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The problem with churches endorsing politicians

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President Donald Trump speaks at the National Prayer Breakfast on Thursday in Washington, D.C. (Win McNamee/Pool/Sipa USA/TNS)
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At the National Prayer Breakfast on Thursday morning, President Donald Trump promised to “totally destroy the Johnson Amendment,” which prohibits tax-exempt nonprofits, like churches, from endorsing particular political candidates. Although this move is popular with some conservative churches, it would fundamentally reverse a more than 60-year tradition that protects both our religious institutions and our very democracy.

In 1954, it was not controversial for a Republican congress and a Republican president to amend the tax code to make it illegal for tax-exempt churches to endorse particular candidates from the pulpit. These government leaders were not trying to secularize society or to undercut one particular religious tradition. They wisely recognized the danger of this kind of mutual interference both to churches and to the government.

Churches in our country have always taken prophetic and often unpopular positions on various laws and government policies. The Johnson Amendment does not prohibit churches from taking a stand on issues. We can promote our positions on particular ballot initiatives. We can be public in our preaching and in our support for issues like marriage equality, affordable health care or school lunch programs. Churches only are prohibited from endorsing candidates.

What is the difference between taking a stand on a ballot proposition and supporting a candidate? The short answer is that a proposition cannot pay for your support (or opposition) in the way that a politician can.

I have personal experience with these ethical issues. Not long ago, I was approached by a candidate’s political campaign about having an event at a church I served. Lawyers both from the campaign and others assured me that we could invite the opposition candidate for a similar event (and that he would likely decline) and that, as a result, everything would be perfectly fair and legal.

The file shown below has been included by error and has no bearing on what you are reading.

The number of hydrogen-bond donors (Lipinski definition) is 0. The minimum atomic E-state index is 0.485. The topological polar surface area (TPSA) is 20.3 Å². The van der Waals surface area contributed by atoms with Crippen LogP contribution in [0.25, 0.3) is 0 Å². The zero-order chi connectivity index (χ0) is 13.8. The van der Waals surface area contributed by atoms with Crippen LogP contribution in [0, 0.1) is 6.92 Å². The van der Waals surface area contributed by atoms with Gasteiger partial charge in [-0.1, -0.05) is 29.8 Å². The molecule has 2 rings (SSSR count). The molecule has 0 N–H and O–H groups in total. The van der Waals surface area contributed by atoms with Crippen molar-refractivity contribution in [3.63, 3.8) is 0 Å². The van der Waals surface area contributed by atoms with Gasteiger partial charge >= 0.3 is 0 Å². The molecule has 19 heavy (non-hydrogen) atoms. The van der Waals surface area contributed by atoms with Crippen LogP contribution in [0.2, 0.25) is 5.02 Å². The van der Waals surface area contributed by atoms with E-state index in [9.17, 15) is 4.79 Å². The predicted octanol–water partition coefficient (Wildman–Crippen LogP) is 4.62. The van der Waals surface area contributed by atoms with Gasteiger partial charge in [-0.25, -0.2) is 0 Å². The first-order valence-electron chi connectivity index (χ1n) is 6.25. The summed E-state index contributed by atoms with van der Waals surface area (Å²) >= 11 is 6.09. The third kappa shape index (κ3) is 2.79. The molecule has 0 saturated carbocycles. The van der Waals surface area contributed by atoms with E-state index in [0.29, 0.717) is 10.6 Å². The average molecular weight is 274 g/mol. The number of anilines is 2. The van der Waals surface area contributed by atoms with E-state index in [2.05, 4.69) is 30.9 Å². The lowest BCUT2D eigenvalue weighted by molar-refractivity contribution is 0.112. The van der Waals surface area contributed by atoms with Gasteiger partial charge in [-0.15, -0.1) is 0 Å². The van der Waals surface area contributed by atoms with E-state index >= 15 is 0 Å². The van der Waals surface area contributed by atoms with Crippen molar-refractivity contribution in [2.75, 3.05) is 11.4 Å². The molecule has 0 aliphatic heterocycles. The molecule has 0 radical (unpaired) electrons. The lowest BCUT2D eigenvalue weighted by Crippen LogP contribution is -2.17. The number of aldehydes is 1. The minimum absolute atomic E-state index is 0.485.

But even if we were somehow not violating the letter of the law, it became clear that this would certainly be against the spirit of the law. If we had supported the candidate in this way, we would have drastically altered our relation to our government. We would have created a dangerous obligation for the candidate.

One could imagine unscrupulous spiritual leaders, in effect, asking what our politicians would give them in exchange for delivering 40,000 votes. Government officials might reward a particular religious denomination with appointed offices or favorable legislative treatment. Successful candidates might even seek retribution on religious communities that opposed them in the election.

In any event, politicians would suddenly have a strong incentive to exercise undue influence in religious communities, and church leaders would be tempted to change their message in exchange for political influence.

If this were not enough, allowing churches to endorse candidates could lead to political organizations that were, in fact, disguised as churches. Donations through churches would become a way for wealthy individuals to circumvent campaign disclosure rules.

A climate with all these incentives for corruption might very well lead to the end of special tax status for churches and other nonprofits.

There has never been a greater need for public settings that bring together people of different political views. Churches better accomplish this when their leaders are prohibited from publicly endorsing particular candidates.

We need spaces outside the commercial world in which everything is bought and sold. The people I visit in hospitals and prisons do not pay me. The people who use our homeless shelters, soup kitchens and senior programs receive our services as a gift. Our larger society recognizes the value of spaces like this and supports them. They will until we give our fellow citizens reason for cynicism through the kind of corruption that naturally arises when churches make political endorsements.

The Very Rev. Malcolm Clemens Young is the ninth dean of Grace Cathedral.

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